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When To Be Patient and When to Be Impatient

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When To Be Patient and When to Be Impatient

Old 11-15-2010, 11:21 AM
  #1  
Fork Horn
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Default When To Be Patient and When to Be Impatient

Last Saturday I went out to the feed-lot to try my luck at an afternoon hunt. I immediately went to my stand at the south end of the field and sat for about an hour. After this point, I realize that, aside from the first day of the season, I have yet to see a deer at that particular stand while in October, about 100 yards east I had seen a nice 10 pointer near a duck pond. I decide to try my luck at a natural blind that overlooks the pond and an east-trail that goes from one side of the property to the other.

I wait about another hour and I get impatient again and move 400 yards north of the pond to another natural blind that sits next to 40 yard-wide funnel. This is an area that I have seen several bucks at, but only in the early season. I sit there again and wait about a half hour. By this time it is about 4:30 and I am, again, getting impatient. I decide to move through a 4 acre patch of woods (that I had yet to explore before the season started.

Immediately upon entering the woods I notice fresh tracks and scrapes and I head west through the woods. At the west end of the woods, I see a small pond with a 6 foot levee and when I reach the top of the levee, I notice two does feeding just outside of the woods (about 60 yards out). I immediately squat down behind the levee and try to call them in with a fawn bleat but they didn't seem to notice that I was there. I wait for a half hour before I decide that daylight is running out and I need to get closer. I begin to climb over the levee again but as soon as I am down to the bottom, a coyote howls and all of a sudden no fewer than 10 does bum-rush into the woods right in front of me. I couldn't move. One of the does I had been watching was now staring right at me and the others still seemed a bit shook up from the coyote. I tried not to make a move but after 45 seconds my boot slipped a bit in the mud and the deer started stampeding out of the woods before I could draw back, let alone aim and shoot.

This is my first year bowhunting, so I am still learning. So what did I learn? First, because I didn't see any bucks in that group of does, it doesn't look look like the rut is in full swing, so it's possible--if I haven't scared those does away permanently--that I could see a big buck on the property next week. Second, I think that if I'm not seeing any animals it's okay to move, but once I have an animal in sight it may be best to let them make the first move. Third, I think I have really underestimated the importance of scouting. Had I known that pond was there, tucked back in the forest, I would have had a stand there much earlier in the season and I would have been waiting for them, being immobile I would probably have been much less likely to make a dumb move like that one. Anyone else have any suggestions?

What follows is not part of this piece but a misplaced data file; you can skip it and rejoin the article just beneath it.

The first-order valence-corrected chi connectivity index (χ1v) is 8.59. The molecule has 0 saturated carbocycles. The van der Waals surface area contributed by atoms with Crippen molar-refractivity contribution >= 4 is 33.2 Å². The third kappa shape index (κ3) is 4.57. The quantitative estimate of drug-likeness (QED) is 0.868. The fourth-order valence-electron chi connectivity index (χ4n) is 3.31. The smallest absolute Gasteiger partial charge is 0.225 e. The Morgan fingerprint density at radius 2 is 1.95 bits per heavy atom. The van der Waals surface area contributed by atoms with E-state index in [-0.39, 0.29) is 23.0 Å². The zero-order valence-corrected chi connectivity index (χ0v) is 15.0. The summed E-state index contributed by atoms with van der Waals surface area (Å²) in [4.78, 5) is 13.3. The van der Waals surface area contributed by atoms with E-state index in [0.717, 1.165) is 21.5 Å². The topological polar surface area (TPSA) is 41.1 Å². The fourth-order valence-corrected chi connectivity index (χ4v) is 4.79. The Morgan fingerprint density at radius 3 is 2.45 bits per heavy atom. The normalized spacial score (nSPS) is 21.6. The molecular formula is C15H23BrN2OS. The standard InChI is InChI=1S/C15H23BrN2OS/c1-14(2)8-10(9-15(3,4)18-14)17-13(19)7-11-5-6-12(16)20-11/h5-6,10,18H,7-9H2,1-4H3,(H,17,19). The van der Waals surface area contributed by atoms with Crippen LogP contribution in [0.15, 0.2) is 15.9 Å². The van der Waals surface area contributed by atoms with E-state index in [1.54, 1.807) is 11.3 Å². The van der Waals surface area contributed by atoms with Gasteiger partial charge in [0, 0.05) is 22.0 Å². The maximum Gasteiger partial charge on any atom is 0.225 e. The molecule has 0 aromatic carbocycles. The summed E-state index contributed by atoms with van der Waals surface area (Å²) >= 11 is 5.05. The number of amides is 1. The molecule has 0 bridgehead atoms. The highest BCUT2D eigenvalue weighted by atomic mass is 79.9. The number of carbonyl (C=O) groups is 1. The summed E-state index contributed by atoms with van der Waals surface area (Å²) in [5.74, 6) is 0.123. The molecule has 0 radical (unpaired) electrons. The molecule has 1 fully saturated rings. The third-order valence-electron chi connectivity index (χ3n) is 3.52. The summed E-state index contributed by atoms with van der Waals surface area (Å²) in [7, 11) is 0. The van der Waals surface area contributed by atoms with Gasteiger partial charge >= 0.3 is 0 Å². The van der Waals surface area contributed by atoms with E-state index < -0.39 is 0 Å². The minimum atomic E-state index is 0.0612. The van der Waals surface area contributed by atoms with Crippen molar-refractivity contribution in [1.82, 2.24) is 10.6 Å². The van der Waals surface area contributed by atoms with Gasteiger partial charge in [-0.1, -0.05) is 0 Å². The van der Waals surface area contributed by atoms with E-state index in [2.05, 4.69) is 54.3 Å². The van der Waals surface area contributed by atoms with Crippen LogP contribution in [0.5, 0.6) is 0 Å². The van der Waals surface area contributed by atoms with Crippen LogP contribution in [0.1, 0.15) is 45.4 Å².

~~Brasky
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Old 11-15-2010, 11:40 AM
  #2  
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an hour aint nuthing.
ya need ta finish out, cause ya know right after ya left each stand, that 12 pointer was walking by.
stay at it, its a learning process
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Old 11-15-2010, 11:46 AM
  #3  
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You ended up doing some mid-season scouting- not the worst thing in the world (not the best tho). I think people too often think that they've "scared the deer off permanently." In my experience (not the most on the board, but I have 10 years under my belt) it takes a more frequent encounter than 1 time to scare deer off a spot. They are routine-loving animals- hence the trails and scrapes, etc. They'll be back.

Not that I disagree completely with moving from one stand to another but I would say that you might want to be a little more patient in the spots that you choose. Know where you're at in relation beds and feeding locations. If you were on a food plot, they'll hit there at the end of the day (generally speaking). If the food plot it is a good distance from their beds then it may take them a while to get there in the afternoons. Anyway- that's what stood out to me in your story- sure moved around a lot Of course, sometimes it's merited.
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Old 11-15-2010, 11:13 PM
  #4  
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In terms of moving around a.k.a. still hunting, or 'stalking'....conditions really have to be just right: wind, ground (being wet makes it quieter) etc. Reason I mention this is, the more you move the higher the chance that your pushing deer around/out of the area. More often then not they know somethings coming, especially the older and more mature deer. I have really become more of a tree-stand devoted hunter. Set up in a spot you are confident in (like around that pond. water is always a good bet) and stick with it..see what happens
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